Many women experience morning sickness, or nausea, during pregnancy. This condition is generally harmless. While morning sickness can be quite uncomfortable, it typically goes away within 12 weeks. Hyperemesis gravidarum (HG) is an extreme form of morning sickness that causes severe nausea and vomiting during pregnancy.
Morning sickness and HG are very different conditions. They have different complications and side effects for pregnant women. It’s important to distinguish between these two conditions to properly treat symptoms.
Morning sickness typically includes nausea that’s sometimes accompanied by vomiting. These two symptoms typically disappear after 12 to 14 weeks, and the vomiting doesn’t cause severe hydration.
HG typically includes nausea that doesn’t go away and severe vomiting that causes severe hydration and doesn’t allow you to keep any food or fluids down.
Morning sickness typically begins in the first month of pregnancy. It usually goes away by the third or fourth month. Pregnant women with morning sickness can get fatigue and a slight loss of appetite. They may have difficulty performing daily activities
The symptoms of HG begin within the first six weeks of pregnancy, and nausea often doesn’t go away. HG can be extremely debilitating and cause fatigue that lasts for weeks or months. According to the HER Foundation, women with HG may experience a complete loss of appetite and may not be able to work or perform daily activities.
HG can lead to dehydration and poor weight gain during pregnancy. There’s no known way to prevent morning sickness or HG, but there are ways to manage the symptoms.
HG usually starts during the first trimester of your pregnancy. Less than half of women with HG experience symptoms their entire pregnancy. Some of the most common symptoms of HG are:
- vomiting more than three or four times per day
- becoming dehydrated
- feeling light-headed or dizzy
- losing more than 10 pounds or 5 percent of your body weight due to vomiting
- feeling nearly constant nausea
Almost all women experience some degree of morning sickness during their pregnancy. Morning sickness is nausea and vomiting during pregnancy. Despite the name, morning sickness isn’t confined to the morning and can occur at any time.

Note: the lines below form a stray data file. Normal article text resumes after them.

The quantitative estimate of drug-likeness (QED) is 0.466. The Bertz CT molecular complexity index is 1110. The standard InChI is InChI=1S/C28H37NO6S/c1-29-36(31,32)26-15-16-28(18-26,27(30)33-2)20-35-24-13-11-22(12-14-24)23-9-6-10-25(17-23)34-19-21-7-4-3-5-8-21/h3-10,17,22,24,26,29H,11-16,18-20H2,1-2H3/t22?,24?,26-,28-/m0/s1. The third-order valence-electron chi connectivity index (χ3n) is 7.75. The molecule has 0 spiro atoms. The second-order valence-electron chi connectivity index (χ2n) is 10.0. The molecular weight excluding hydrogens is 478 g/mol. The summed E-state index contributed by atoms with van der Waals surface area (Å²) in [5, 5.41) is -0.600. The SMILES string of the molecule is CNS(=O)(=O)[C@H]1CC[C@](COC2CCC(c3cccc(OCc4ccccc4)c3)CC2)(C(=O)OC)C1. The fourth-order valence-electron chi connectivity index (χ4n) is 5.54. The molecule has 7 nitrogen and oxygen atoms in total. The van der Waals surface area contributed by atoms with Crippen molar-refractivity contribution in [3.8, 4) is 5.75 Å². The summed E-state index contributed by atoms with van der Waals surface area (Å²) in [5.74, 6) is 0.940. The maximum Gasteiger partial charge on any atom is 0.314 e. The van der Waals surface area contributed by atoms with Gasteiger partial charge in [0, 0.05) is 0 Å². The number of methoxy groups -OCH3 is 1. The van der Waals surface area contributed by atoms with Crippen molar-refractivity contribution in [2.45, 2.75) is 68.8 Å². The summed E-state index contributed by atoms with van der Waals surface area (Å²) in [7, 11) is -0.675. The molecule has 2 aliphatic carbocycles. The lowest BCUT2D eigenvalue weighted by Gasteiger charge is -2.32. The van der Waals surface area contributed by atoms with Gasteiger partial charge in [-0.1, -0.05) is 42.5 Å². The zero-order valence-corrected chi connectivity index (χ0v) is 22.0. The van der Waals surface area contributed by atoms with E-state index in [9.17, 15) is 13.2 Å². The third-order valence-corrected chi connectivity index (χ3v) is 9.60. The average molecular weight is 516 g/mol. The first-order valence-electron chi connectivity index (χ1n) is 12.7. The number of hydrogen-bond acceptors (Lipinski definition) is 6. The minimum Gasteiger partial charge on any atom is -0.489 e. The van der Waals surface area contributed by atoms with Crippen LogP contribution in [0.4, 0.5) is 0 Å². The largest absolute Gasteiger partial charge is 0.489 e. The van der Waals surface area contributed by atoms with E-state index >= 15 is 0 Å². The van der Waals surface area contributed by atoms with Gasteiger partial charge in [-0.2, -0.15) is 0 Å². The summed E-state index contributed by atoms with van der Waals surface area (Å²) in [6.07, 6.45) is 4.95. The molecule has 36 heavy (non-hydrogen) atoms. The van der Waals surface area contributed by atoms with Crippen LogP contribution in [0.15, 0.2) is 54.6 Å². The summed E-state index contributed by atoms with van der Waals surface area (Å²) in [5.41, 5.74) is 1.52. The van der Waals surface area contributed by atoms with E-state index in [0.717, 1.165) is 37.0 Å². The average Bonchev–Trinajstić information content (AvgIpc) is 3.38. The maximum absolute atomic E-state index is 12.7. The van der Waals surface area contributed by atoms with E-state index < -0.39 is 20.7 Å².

Morning sickness and HG seem to have a connection to human chorionic gonadotropin (hCG). This is a hormone created during pregnancy by the placenta. Your body produces a large amount of this hormone at a rapid rate early in pregnancy. The American Pregnancy Association states that hCG levels typically double every 48 to 72 hours. These levels can continue to rise throughout your pregnancy.
Some factors that could increase your risk of getting HG are:
- having a history of HG
- being pregnant with more than one baby
- being overweight
- being a first-time mother
Trophoblastic disease can also cause HG. Trophoblastic disease occurs when there’s an abnormal growth of cells inside the uterus.
Your doctor will ask you about your medical history and your symptoms. A standard physical exam is enough to diagnose most cases. Your doctor will look for common signs of HG, such as abnormally low blood pressure or a fast pulse. Blood and urine samples may also be necessary to check for signs of dehydration. Your doctor might also order additional tests to rule out gastrointestinal problems as a cause of your vomiting.
An ultrasound, which uses sound waves to create an image of the inside of your body, might be necessary to find out if you’re pregnant with twins or if there’s a mass in your uterus from trophoblastic disease.
Treatment for HG depends on the severity of your symptoms. Your doctor may recommend natural nausea prevention methods such as vitamin B-6 or ginger. Try eating smaller, more frequent meals and dry foods such as crackers. You should drink plenty of fluids to stay hydrated.
Severe cases may require hospitalization. Pregnant women who are unable to keep fluids or food down due to constant vomiting will need to get them intravenously, or through an IV. Medication is necessary when vomiting is a threat to the mother or child. The most commonly used anti-nausea drugs are promethazine and meclizine. You can’t take medication orally. You can receive it through an IV or as a suppository. Taking medication while pregnant can cause potential health problems for your baby, but in severe cases of HG, maternal dehydration is a more concerning problem. Talk to your doctor about the risks associated with any method of treatment.
The good news is that symptoms of HG will disappear after giving birth. However, the HER Foundation finds that postpartum recovery is often longer for women with HG. Talking with your doctor and pursuing education and support groups can help you and your family deal with the repercussions of HG. The psychological and emotional stress of HG can impact your quality of life, so be sure to communicate your feelings to your doctor and personal support system.